As it turned out, the General almost didn't make it back in time to attend the party. SG-9, who had been sent off to finalize a treaty on a planet with abundant trinium which they were willing to trade for modern medicines and a cadre of medics to teach them how to best use them. SG-1 had been the first contact team, one of the last missions before Jack had looked again into that Ancient head-sucking light show device, and came back to himself to discover that they wanted him to be a general. The natives wanted the leader of that first team to come and seal the deal. The back and forth with the Pentagon about letting Jack go through the gate meant that by the time he got permission to go, it was going to be touch and go getting done and back in time for Daniel's thing. Daniel was pouty, Teal'c was – no surprise there! - stoic, and both Jack and Sam were secretly slightly relieved. It would be easier just to leave the gift on a desk and not wait around for the reaction.

The gate was already dialing as Jack, in his B.D.U.s with the black, embroidered star on the lapels, came out of his office on his way to the Gateroom. Rank had its privileges, and if he slipped into place at the base of the ramp just as the last chevron locked, there was no General looking down from the Control Room in disapproval. It was strange, and a little spooky to be going through the gate without his team, no Daniel to make nice with the natives, no Carter by his side, no Teal'c watching his back. At the last minute he had grabbed a small pocket knife out of his top desk drawer, a talisman for luck. Charlie had given it to him on Jack's first birthday after he got back from Iraq. “To help you stay safe,” he'd said. Jack hadn't taken it offworld before, but now, traveling without his team, the time seemed right.

As it turned out the signing went well, and the feasting afterwards was delightful, and since SG-9 had been eating the local chow for weeks now without any odd aging, unexpected aphrodisiacs, or more importantly, a bad case of the trots, Jack felt free to join in. At last, fat and happy, the men of the S.G.C. set off for the gate and home. On the way they passed an open air market, with stalls piled high with foodstuffs and trade goods, here and there wares were spread on blankets on the ground.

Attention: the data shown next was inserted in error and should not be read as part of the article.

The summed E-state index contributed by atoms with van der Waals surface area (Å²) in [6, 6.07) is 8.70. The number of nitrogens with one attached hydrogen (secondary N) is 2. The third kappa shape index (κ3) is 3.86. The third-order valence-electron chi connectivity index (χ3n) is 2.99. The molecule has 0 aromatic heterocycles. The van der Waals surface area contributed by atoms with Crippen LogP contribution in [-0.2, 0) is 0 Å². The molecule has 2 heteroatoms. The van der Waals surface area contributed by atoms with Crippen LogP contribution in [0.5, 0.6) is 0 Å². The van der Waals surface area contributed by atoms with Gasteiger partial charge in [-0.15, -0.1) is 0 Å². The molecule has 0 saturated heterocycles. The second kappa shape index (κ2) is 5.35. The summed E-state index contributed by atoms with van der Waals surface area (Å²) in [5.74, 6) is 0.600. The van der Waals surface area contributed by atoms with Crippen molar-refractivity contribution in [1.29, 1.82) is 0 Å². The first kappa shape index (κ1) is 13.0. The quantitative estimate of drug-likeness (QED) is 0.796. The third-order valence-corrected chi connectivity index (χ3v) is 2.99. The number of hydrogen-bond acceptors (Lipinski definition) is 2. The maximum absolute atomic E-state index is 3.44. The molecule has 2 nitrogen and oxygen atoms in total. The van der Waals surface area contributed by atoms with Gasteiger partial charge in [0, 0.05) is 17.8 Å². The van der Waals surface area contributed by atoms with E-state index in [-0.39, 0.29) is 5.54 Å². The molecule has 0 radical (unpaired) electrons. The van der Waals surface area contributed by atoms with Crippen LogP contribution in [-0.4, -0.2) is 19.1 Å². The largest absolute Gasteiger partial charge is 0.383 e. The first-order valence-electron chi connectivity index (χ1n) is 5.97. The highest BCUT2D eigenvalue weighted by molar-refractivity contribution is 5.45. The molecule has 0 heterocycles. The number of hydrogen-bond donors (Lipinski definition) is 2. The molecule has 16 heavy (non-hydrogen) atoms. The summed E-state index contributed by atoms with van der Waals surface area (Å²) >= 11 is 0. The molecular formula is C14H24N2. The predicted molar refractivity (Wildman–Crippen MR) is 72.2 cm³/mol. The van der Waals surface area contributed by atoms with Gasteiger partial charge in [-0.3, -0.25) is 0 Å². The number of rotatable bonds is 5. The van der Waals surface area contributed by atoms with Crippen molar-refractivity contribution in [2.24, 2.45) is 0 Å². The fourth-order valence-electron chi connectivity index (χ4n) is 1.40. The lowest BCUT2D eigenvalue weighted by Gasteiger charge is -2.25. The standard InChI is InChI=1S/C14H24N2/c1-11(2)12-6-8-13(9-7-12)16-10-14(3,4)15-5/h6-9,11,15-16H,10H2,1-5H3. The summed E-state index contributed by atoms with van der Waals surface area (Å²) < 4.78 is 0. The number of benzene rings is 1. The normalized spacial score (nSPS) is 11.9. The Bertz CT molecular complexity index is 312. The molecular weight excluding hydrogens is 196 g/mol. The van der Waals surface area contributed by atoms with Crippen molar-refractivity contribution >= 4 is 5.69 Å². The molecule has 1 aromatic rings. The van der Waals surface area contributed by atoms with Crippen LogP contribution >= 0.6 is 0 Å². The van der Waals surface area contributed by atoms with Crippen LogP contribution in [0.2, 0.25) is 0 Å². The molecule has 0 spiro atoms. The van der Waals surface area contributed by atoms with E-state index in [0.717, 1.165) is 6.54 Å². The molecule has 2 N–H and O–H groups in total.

A stall selling the local shawls caught Jack's notice. The shawls were made from the wool of the local llama/alpaca creatures. The things had obviously mutated a bit since leaving Earth, because instead of having a fleece that hung down as expected, their wool was so light and fluffy that it looked to Jack like they were in permanent contact with one of those static electricity generator thingies that made your hair stand out in all directions, even if it was long. A Van Der Grab generator, or something. One particular shawl stood out to Jack's eye. It was a rich blue, just slightly darker than the blue of Carter's eyes, and spangled here and there with tiny glints of trinium. He knew without touching that it would be soft and light, fluffy and warm. The color, when Carter settled it on her shoulders on a cool winter night, would deepen the blue of her eyes. Jack could see it, just as clearly as if she were modeling the thing for him. This. This was the present he wanted to give her. He fingered it, wishing he had something to trade. It was just as soft and luxurious as he thought it would be. He had to have it, but how? Quashing the useless temptation to grab the thing and make a break for the gate (and wouldn't that do wonders for interplanetary relations!) Jack thrust his restless hands in his pockets, encountering his yo-yo in his right pocket, and in his left... He froze. Charlie's knife. The yo-yo wouldn't do, because the local kids already had something similar, which they passed from one end to the other of a string, pulling the string suddenly tight from time to time to launch it into the air and do tricks, but the pocketknife, that was something they didn't seem to have. Slowly, reluctantly, as if he were Gollum, and the knife his Precious, he drew it forth, and began to show it to the trader. He pulled out the knife, and showed that it was sharp. He showed the smaller knife, and pulled out the file, and showed what it could do on a fingernail. He showed off the tweezers and the toothpick, and then resheathed them in their little compartments. When the trader was as intrigued as he ever was going to be, Jack picked up the beautiful blue shawl, and held out the knife on his palm, and for a moment all was stillness, as Jack forced himself not to let his fingers curl around the little knife, to snatch it away. Then the stall owner reached out his hand and took the knife, nodding and pushing the shawl away. It was done.